Michael-Thomas Foumai
Michael-Thomas Foumai

Award-winning composer Michael-Thomas Foumai was 13 when he first heard the Hawaiʻi Symphony Orchestra (HSO). The program featured music from Ang Lee’s Crouching Tiger, Hidden Dragon. Foumai, now a music and creative media lecturer at the University of Hawaiʻi–West Oʻahu, recalled that he was “gob-smacked” to hear the score live with the orchestra.

Years after, as a student at UH Mānoa in 2007, it was his music on the HSO music stands.

“That was a life-changing experience that confirmed for me that I could do this, I can be an orchestra composer,” Foumai said. “Composing wasn’t just for the people who lived 300 years ago.”

Related: World premiere of Raise Hawaiki, Hōkūleʻa symphony by award-winning UH composer, March 21, 2019

In 2017, Foumai won an American Society of Composers, Authors and Publishers Foundation young composer award, and in 2021, he was featured in HSO’s Sheraton Starlight Series, showcasing a festival of his music throughout that summer at Waikīkī Shell. In a first for a Hawaiʻi composer, Foumai had a total of seven of his orchestral works and new arrangements of mele by Queen Liliʻuokalani performed.

So Foumai was “electrified” when he was named director of artistic engagement and HSO’s first composer in residence in September.

“My roots are in this orchestra—there’s no other like it. So I’m thrilled to join the HSO team,” he said. “It’s a dream come true.”

Dream job

In his new posts, Foumai composes and arranges the music for the HapaSymphony series. The performances in the series join the symphony orchestra with celebrated local and Hawaiian artists and world-renowned conductors.

“This kind of collaboration brings a remarkable symphonic journey only found in Hawaiʻi,” Foumai said. “When our orchestra performs with artists, the music for all the orchestra’s instruments needs to be composed, and that’s my job.”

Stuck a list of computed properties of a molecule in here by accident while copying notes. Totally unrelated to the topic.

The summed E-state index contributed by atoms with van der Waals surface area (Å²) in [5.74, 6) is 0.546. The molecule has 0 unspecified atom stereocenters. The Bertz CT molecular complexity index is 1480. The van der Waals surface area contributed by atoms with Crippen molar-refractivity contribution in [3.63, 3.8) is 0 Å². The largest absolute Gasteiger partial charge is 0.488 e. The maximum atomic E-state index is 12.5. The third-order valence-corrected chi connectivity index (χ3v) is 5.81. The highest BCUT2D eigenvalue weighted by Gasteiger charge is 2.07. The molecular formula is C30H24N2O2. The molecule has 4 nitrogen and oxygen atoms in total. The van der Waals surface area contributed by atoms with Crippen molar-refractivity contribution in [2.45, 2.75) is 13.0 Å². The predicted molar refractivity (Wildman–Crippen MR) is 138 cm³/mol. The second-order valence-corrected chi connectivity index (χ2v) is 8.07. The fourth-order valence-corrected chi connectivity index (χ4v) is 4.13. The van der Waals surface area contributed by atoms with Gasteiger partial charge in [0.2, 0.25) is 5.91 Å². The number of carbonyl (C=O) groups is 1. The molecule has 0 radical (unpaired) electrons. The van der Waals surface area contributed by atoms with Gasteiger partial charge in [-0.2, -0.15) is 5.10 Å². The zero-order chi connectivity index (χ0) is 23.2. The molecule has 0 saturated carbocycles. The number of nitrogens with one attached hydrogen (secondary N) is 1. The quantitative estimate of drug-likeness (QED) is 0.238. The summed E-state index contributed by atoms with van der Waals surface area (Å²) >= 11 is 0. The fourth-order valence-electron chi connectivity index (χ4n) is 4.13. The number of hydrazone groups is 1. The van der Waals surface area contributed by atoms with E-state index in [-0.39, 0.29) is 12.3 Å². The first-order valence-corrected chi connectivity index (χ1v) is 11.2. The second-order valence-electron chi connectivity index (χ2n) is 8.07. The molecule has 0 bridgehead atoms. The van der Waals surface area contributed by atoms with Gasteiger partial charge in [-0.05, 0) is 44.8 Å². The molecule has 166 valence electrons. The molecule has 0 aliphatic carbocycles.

Foumai’s second role is artistic outreach to the community. For each concert, he provides the audience with comprehensive program notes—the who, what, where and why, and how the music connects to people in Hawaiʻi. In addition, he designs and hosts the newly launched education series “Beyond the Music,” presented as a comfortable, casual evening setting at the Moanalua Performing Arts Center.

“These performances provide keiki to kūpuna a ‘Magic School Bus’ approach to exploring how composers put together their great symphonies and the kaona (hidden messages) they contain,” he said.

It’s heartening that Michael will be leading the symphony’s efforts to share the excitement of the music of our time with our community…
Jon Magnussen

UH West Oʻahu Professor Jon Magnussen called Foumai’s appointment a wonderful development for the community.

“Michael is a keiki o ka ʻāina, a product of the UH System, and now he’s giving back by teaching our music and creative media students at UH West Oʻahu,” Magnussen said. “Symphonic music of our time is alive and well, and it’s heartening that Michael will be leading the symphony’s efforts to share the excitement of the music of our time with our community.”

Ultimate storyteller

Symphony, choir and hula performers
The Hawaiʻi Symphony Orchestra performing Raise Hawaiki.

In 2019, Foumai’s Raise Hawaiki, inspired by story of the voyaging canoe Hōkūleʻa, was performed by the HSO with the Oʻahu Choral society, choirs from UH Mānoa and other choral participation from Kapiʻolani Community College and UH West Oʻahu. Performers also joined from the Hawaiʻi Youth Opera Chorus and community choirs. They sang the words of Polynesian voyaging greats Eddie Aikau, Nainoa Thompson, Mau Piailug, Sam Kaʻai and Sam Low.

Foumai said the HSO is a “time machine” and the “ultimate storyteller.”

“The stories of Hawaiʻi and Polynesia, the Pacific, the stories of us, must be continuously told and represented.” Foumai said. “Music is a gateway, a compass to learn from our ancestors, a welcoming invitation to reflect who we are now, and a portal to explore pathways forward as a community in Hawaiʻi, as a nation and as the human race. Cultivating our home-grown composers/artists and engaging our community with the highest level of symphonic music and Pacific-focused programs is the legacy I hope to bring in my role at the symphony and to our ʻohana.”

Read more in Ka Puna O Kaloʻi.

—By Zenaida Serrano Arvman